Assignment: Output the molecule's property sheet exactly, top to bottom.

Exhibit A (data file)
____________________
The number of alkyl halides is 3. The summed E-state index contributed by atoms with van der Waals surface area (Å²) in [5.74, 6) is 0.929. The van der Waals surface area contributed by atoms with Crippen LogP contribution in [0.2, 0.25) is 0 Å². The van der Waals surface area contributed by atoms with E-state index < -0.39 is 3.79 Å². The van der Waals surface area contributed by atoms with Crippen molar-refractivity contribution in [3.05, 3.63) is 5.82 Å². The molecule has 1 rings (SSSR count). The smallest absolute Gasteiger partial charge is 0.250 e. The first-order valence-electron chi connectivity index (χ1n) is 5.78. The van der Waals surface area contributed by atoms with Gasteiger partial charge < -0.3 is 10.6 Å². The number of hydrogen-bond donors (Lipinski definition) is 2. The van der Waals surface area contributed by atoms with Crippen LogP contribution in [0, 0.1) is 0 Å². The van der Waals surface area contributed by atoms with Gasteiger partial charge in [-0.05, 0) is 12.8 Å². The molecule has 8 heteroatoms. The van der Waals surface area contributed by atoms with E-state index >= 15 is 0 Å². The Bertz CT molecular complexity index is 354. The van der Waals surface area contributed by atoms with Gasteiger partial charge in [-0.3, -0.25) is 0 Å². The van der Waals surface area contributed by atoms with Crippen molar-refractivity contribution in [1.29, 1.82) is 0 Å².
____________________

The number of alkyl halides is 3. The summed E-state index contributed by atoms with van der Waals surface area (Å²) in [5.74, 6) is 0.929. The van der Waals surface area contributed by atoms with Crippen LogP contribution in [0.2, 0.25) is 0 Å². The van der Waals surface area contributed by atoms with E-state index < -0.39 is 3.79 Å². The van der Waals surface area contributed by atoms with Crippen molar-refractivity contribution in [3.05, 3.63) is 5.82 Å². The molecule has 1 rings (SSSR count). The smallest absolute Gasteiger partial charge is 0.250 e. The first-order valence-electron chi connectivity index (χ1n) is 5.78. The van der Waals surface area contributed by atoms with Gasteiger partial charge < -0.3 is 10.6 Å². The number of hydrogen-bond donors (Lipinski definition) is 2. The van der Waals surface area contributed by atoms with Crippen LogP contribution in [0, 0.1) is 0 Å². The van der Waals surface area contributed by atoms with Gasteiger partial charge in [-0.05, 0) is 12.8 Å². The molecule has 8 heteroatoms. The van der Waals surface area contributed by atoms with E-state index >= 15 is 0 Å². The Bertz CT molecular complexity index is 354. The van der Waals surface area contributed by atoms with Gasteiger partial charge in [-0.3, -0.25) is 0 Å². The van der Waals surface area contributed by atoms with Crippen molar-refractivity contribution in [1.29, 1.82) is 0 Å².